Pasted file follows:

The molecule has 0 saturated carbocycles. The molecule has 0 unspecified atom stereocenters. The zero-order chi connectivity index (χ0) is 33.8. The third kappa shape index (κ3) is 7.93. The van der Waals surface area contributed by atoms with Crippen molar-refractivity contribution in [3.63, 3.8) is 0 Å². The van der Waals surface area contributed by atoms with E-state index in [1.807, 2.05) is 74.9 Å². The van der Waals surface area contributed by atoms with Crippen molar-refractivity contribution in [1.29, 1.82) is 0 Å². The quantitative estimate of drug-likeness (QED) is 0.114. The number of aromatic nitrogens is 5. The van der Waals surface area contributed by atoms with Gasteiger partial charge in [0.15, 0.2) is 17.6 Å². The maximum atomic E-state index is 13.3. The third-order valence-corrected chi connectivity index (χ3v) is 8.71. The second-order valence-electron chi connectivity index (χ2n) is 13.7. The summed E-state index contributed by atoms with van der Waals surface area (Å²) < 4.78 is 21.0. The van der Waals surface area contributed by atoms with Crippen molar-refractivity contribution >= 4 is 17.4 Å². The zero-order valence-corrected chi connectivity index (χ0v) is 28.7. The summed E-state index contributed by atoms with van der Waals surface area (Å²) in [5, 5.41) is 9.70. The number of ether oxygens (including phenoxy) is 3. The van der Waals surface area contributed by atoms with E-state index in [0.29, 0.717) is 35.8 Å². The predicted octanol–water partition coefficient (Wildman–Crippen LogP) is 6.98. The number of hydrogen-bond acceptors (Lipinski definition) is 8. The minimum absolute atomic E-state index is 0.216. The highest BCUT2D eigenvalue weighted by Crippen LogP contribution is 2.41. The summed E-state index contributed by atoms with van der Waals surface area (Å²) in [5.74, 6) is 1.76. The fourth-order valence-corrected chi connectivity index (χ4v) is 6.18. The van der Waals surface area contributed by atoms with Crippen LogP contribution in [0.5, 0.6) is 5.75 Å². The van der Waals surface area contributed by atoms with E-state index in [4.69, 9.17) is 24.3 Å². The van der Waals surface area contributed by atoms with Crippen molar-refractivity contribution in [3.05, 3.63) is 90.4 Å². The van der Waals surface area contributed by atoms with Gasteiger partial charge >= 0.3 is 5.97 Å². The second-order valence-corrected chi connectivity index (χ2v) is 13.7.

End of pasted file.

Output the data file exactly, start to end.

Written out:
The molecule has 0 saturated carbocycles. The molecule has 0 unspecified atom stereocenters. The zero-order chi connectivity index (χ0) is 33.8. The third kappa shape index (κ3) is 7.93. The van der Waals surface area contributed by atoms with Crippen molar-refractivity contribution in [3.63, 3.8) is 0 Å². The van der Waals surface area contributed by atoms with E-state index in [1.807, 2.05) is 74.9 Å². The van der Waals surface area contributed by atoms with Crippen molar-refractivity contribution in [1.29, 1.82) is 0 Å². The quantitative estimate of drug-likeness (QED) is 0.114. The number of aromatic nitrogens is 5. The van der Waals surface area contributed by atoms with Gasteiger partial charge in [0.15, 0.2) is 17.6 Å². The maximum atomic E-state index is 13.3. The third-order valence-corrected chi connectivity index (χ3v) is 8.71. The second-order valence-electron chi connectivity index (χ2n) is 13.7. The summed E-state index contributed by atoms with van der Waals surface area (Å²) < 4.78 is 21.0. The van der Waals surface area contributed by atoms with Crippen molar-refractivity contribution >= 4 is 17.4 Å². The zero-order valence-corrected chi connectivity index (χ0v) is 28.7. The summed E-state index contributed by atoms with van der Waals surface area (Å²) in [5, 5.41) is 9.70. The number of ether oxygens (including phenoxy) is 3. The van der Waals surface area contributed by atoms with E-state index in [0.29, 0.717) is 35.8 Å². The predicted octanol–water partition coefficient (Wildman–Crippen LogP) is 6.98. The number of hydrogen-bond acceptors (Lipinski definition) is 8. The minimum absolute atomic E-state index is 0.216. The highest BCUT2D eigenvalue weighted by Crippen LogP contribution is 2.41. The summed E-state index contributed by atoms with van der Waals surface area (Å²) in [5.74, 6) is 1.76. The fourth-order valence-corrected chi connectivity index (χ4v) is 6.18. The van der Waals surface area contributed by atoms with Crippen LogP contribution in [0.5, 0.6) is 5.75 Å². The van der Waals surface area contributed by atoms with E-state index in [4.69, 9.17) is 24.3 Å². The van der Waals surface area contributed by atoms with Crippen molar-refractivity contribution in [3.05, 3.63) is 90.4 Å². The van der Waals surface area contributed by atoms with Gasteiger partial charge >= 0.3 is 5.97 Å². The second-order valence-corrected chi connectivity index (χ2v) is 13.7.